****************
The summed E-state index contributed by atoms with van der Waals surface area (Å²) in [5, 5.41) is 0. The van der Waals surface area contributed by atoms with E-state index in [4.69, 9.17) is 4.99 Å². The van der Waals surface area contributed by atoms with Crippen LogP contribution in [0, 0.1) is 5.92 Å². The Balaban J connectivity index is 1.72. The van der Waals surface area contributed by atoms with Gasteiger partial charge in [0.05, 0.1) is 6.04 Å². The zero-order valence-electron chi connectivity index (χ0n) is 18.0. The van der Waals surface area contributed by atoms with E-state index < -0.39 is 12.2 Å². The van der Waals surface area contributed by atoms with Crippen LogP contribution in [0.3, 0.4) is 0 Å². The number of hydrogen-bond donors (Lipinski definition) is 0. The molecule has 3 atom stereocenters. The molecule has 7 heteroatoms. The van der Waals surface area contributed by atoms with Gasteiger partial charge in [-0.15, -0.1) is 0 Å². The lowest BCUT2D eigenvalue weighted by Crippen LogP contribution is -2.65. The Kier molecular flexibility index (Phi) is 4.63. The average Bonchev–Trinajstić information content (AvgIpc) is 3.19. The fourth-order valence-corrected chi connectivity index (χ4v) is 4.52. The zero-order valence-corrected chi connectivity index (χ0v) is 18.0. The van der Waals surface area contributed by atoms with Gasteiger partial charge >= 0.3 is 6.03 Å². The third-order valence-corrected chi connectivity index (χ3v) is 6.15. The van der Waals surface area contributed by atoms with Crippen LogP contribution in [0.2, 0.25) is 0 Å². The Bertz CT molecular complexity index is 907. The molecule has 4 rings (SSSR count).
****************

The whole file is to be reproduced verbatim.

The summed E-state index contributed by atoms with van der Waals surface area (Å²) in [5, 5.41) is 0. The van der Waals surface area contributed by atoms with E-state index in [4.69, 9.17) is 4.99 Å². The van der Waals surface area contributed by atoms with Crippen LogP contribution in [0, 0.1) is 5.92 Å². The Balaban J connectivity index is 1.72. The van der Waals surface area contributed by atoms with Gasteiger partial charge in [0.05, 0.1) is 6.04 Å². The zero-order valence-electron chi connectivity index (χ0n) is 18.0. The van der Waals surface area contributed by atoms with E-state index < -0.39 is 12.2 Å². The van der Waals surface area contributed by atoms with Crippen LogP contribution in [0.3, 0.4) is 0 Å². The number of hydrogen-bond donors (Lipinski definition) is 0. The molecule has 3 atom stereocenters. The molecule has 7 heteroatoms. The van der Waals surface area contributed by atoms with Gasteiger partial charge in [-0.15, -0.1) is 0 Å². The lowest BCUT2D eigenvalue weighted by Crippen LogP contribution is -2.65. The Kier molecular flexibility index (Phi) is 4.63. The average Bonchev–Trinajstić information content (AvgIpc) is 3.19. The fourth-order valence-corrected chi connectivity index (χ4v) is 4.52. The zero-order valence-corrected chi connectivity index (χ0v) is 18.0. The van der Waals surface area contributed by atoms with Gasteiger partial charge >= 0.3 is 6.03 Å². The third-order valence-corrected chi connectivity index (χ3v) is 6.15. The van der Waals surface area contributed by atoms with Crippen LogP contribution in [0.2, 0.25) is 0 Å². The Bertz CT molecular complexity index is 907. The molecule has 4 rings (SSSR count).